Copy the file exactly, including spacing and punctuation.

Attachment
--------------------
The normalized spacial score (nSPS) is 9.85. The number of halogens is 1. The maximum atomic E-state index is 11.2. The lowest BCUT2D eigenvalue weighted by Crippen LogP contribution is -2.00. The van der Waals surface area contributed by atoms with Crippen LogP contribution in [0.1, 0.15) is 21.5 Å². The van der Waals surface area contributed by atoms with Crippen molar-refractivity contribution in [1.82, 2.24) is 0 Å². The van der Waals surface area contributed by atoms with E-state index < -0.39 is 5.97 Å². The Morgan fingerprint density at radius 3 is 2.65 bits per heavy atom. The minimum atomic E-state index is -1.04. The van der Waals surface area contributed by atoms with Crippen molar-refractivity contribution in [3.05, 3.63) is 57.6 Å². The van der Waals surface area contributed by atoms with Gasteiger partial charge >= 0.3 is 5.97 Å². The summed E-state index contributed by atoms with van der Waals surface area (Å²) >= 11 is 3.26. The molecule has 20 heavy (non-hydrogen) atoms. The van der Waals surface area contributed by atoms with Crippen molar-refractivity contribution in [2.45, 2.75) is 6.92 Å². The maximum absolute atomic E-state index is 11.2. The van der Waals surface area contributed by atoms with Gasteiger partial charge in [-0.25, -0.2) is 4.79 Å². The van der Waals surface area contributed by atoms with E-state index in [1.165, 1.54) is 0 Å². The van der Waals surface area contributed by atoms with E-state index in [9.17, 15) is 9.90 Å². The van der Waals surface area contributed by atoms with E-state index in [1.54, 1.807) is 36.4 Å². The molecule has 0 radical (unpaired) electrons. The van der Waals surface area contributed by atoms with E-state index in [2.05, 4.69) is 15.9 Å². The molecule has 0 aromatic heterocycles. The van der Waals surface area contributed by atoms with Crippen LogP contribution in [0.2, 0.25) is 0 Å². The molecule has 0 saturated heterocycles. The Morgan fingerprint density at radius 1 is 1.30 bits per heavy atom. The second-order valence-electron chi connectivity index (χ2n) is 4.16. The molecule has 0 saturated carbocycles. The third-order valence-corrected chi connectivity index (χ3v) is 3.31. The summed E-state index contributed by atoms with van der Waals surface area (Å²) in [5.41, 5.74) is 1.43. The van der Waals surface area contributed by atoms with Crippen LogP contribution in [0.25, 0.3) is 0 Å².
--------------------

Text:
The normalized spacial score (nSPS) is 9.85. The number of halogens is 1. The maximum atomic E-state index is 11.2. The lowest BCUT2D eigenvalue weighted by Crippen LogP contribution is -2.00. The van der Waals surface area contributed by atoms with Crippen LogP contribution in [0.1, 0.15) is 21.5 Å². The van der Waals surface area contributed by atoms with Crippen molar-refractivity contribution in [1.82, 2.24) is 0 Å². The van der Waals surface area contributed by atoms with E-state index < -0.39 is 5.97 Å². The Morgan fingerprint density at radius 3 is 2.65 bits per heavy atom. The minimum atomic E-state index is -1.04. The van der Waals surface area contributed by atoms with Crippen molar-refractivity contribution in [3.05, 3.63) is 57.6 Å². The van der Waals surface area contributed by atoms with Gasteiger partial charge >= 0.3 is 5.97 Å². The summed E-state index contributed by atoms with van der Waals surface area (Å²) >= 11 is 3.26. The molecule has 20 heavy (non-hydrogen) atoms. The van der Waals surface area contributed by atoms with Crippen molar-refractivity contribution in [2.45, 2.75) is 6.92 Å². The maximum absolute atomic E-state index is 11.2. The van der Waals surface area contributed by atoms with Gasteiger partial charge in [-0.25, -0.2) is 4.79 Å². The van der Waals surface area contributed by atoms with E-state index in [1.165, 1.54) is 0 Å². The van der Waals surface area contributed by atoms with E-state index in [9.17, 15) is 9.90 Å². The van der Waals surface area contributed by atoms with E-state index in [1.54, 1.807) is 36.4 Å². The molecule has 0 radical (unpaired) electrons. The van der Waals surface area contributed by atoms with E-state index in [2.05, 4.69) is 15.9 Å². The molecule has 0 aromatic heterocycles. The van der Waals surface area contributed by atoms with Crippen LogP contribution in [0.2, 0.25) is 0 Å². The molecule has 0 saturated heterocycles. The Morgan fingerprint density at radius 1 is 1.30 bits per heavy atom. The second-order valence-electron chi connectivity index (χ2n) is 4.16. The molecule has 0 saturated carbocycles. The third-order valence-corrected chi connectivity index (χ3v) is 3.31. The summed E-state index contributed by atoms with van der Waals surface area (Å²) in [5.41, 5.74) is 1.43. The van der Waals surface area contributed by atoms with Crippen LogP contribution in [0.25, 0.3) is 0 Å².